If you’ve ever had to travel with more than you can carry in your car or truck, then you’re most likely familiar with the seemingly simple frustration of trailer lights. The concept is simple: a trailer should have signals in the rear similar to a car so that those behind can see you braking and signaling a turn. In practice, however, you are fighting everything from mother nature to incorrect installation and wear and tear. Eventually, if not monitored regularly, it will result in a light failure and a potential traffic ticket.
Legal Requirements for Trailers: Two Categories
The need for trailer lights when traveling on public roads isn’t just required out of courtesy to others. It is required by state and federal road laws. How that law applies depends primarily on the size and length of your trailer. Two categories exist based on trailers under a width of 80 inches and those that exceed that number. New trailers are already manufactured with these requirements in mind, but some smaller kits that are pre-fabrication packages may require installation.
Legal Requirements: Physical Installation
The location of lights is defined in law as well. Generally speaking, all of the lamps and lights involved need to be attached in a permanent manner to the trailer and then also have to be consistent with the lighting and reflection requirements specified by the government. In fact, the lights’ housings cannot be just installed in any old manner. They have to line up with a 180 degree and a 90 degree angle specification detailed in statute. The only exceptions are those that are blessed in design by the government to work at an angle. Further, the parts of the trailer or vehicle are not allowed to restrict or block the signals from working or being seen visually by other drivers. Again, only specified exceptions are allowed, usually involving some kind of extension that allows the light to be seen above or further out from the trailer or vehicle part.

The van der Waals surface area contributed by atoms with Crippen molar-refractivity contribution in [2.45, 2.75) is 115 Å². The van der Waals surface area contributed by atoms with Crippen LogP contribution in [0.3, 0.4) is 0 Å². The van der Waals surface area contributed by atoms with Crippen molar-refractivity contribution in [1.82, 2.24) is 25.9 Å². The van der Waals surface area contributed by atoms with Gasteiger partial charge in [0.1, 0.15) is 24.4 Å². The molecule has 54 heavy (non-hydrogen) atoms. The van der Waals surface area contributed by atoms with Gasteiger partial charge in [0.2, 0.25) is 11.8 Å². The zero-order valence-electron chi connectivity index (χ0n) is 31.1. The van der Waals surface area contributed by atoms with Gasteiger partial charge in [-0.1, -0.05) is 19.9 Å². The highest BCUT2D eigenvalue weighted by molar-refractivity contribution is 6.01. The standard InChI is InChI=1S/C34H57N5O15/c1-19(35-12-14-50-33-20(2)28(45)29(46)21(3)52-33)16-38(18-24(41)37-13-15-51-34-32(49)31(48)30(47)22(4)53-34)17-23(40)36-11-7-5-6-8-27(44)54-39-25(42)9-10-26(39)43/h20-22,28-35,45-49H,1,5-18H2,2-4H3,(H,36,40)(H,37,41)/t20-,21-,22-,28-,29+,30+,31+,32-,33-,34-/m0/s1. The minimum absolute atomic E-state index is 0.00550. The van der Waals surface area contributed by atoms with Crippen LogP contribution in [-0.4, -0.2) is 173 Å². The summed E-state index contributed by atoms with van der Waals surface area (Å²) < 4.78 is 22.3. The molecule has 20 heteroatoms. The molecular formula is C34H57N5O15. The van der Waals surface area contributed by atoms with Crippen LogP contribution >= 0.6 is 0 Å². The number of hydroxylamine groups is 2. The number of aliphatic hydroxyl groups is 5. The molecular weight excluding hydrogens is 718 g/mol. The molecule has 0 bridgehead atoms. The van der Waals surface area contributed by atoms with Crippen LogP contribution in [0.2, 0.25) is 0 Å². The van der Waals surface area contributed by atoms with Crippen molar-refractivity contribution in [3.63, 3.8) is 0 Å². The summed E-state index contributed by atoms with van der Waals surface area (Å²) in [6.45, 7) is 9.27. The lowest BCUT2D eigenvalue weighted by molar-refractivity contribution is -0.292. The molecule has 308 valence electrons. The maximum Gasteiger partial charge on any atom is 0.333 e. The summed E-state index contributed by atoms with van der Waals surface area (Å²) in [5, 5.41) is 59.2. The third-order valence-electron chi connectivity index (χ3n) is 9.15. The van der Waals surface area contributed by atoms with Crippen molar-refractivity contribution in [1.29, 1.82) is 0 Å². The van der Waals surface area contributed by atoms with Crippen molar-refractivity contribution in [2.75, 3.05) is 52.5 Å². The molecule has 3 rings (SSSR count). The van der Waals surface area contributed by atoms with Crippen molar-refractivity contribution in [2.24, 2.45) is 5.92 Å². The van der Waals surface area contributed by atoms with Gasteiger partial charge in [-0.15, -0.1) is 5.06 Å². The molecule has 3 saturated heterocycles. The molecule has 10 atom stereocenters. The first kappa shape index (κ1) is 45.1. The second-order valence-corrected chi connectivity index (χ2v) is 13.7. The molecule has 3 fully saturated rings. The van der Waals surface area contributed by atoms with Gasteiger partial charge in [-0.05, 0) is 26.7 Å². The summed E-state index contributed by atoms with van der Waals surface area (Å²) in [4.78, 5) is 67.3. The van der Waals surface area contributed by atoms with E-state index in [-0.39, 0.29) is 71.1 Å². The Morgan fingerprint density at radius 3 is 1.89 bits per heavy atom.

Wear and Tear
Due to the fact that many trailer lights, whether they come from a trailer manufacturer or aftermarket add-ons, are exposed, they are prone to being damaged. The problem is the installation design. More often than not, the wiring for the lights comes from underneath the trailer. Road grit and stones bounce up constantly from the road, and wind friction pushes at anything loose. Eventually, an errant rock or tugging from wind will wear down an open spot in unprotected wiring insulation. Then you begin to have intermittent shorts in the signal. Ultimately, the wire will completely short or severe, and the light won’t work at all. The answer seems simple: check the wires regularly. But this is easier to say than do. People wire up trailers and forget about them until a problem occurs.
Boat Trailer Problems in Particular
Trailer lights used for boating transportation are the most prone to damage. Not only do they get the wear and tear of the road, but they also get exposure to water and lots of backing up on boat ramps. That usually means more likelihood of minor collisions with the boat dock. Water exposure is the easiest culprit, but also the most preventable. A hot bulb will explode when put in contact with cold water. But unplugging the lights prior to backing up the trailer will avoid the problem and potential delay on the way home later on.
Always remember, whatever trailer or trip you take with one, to bring extra bulbs and a spare trailer wheel with you as a precaution. Most folks fail to think about this because failures are few and far between. However, they do occur, and you don't want something as simple as a blown trailer light to put a downer on your trip with a traffic ticket.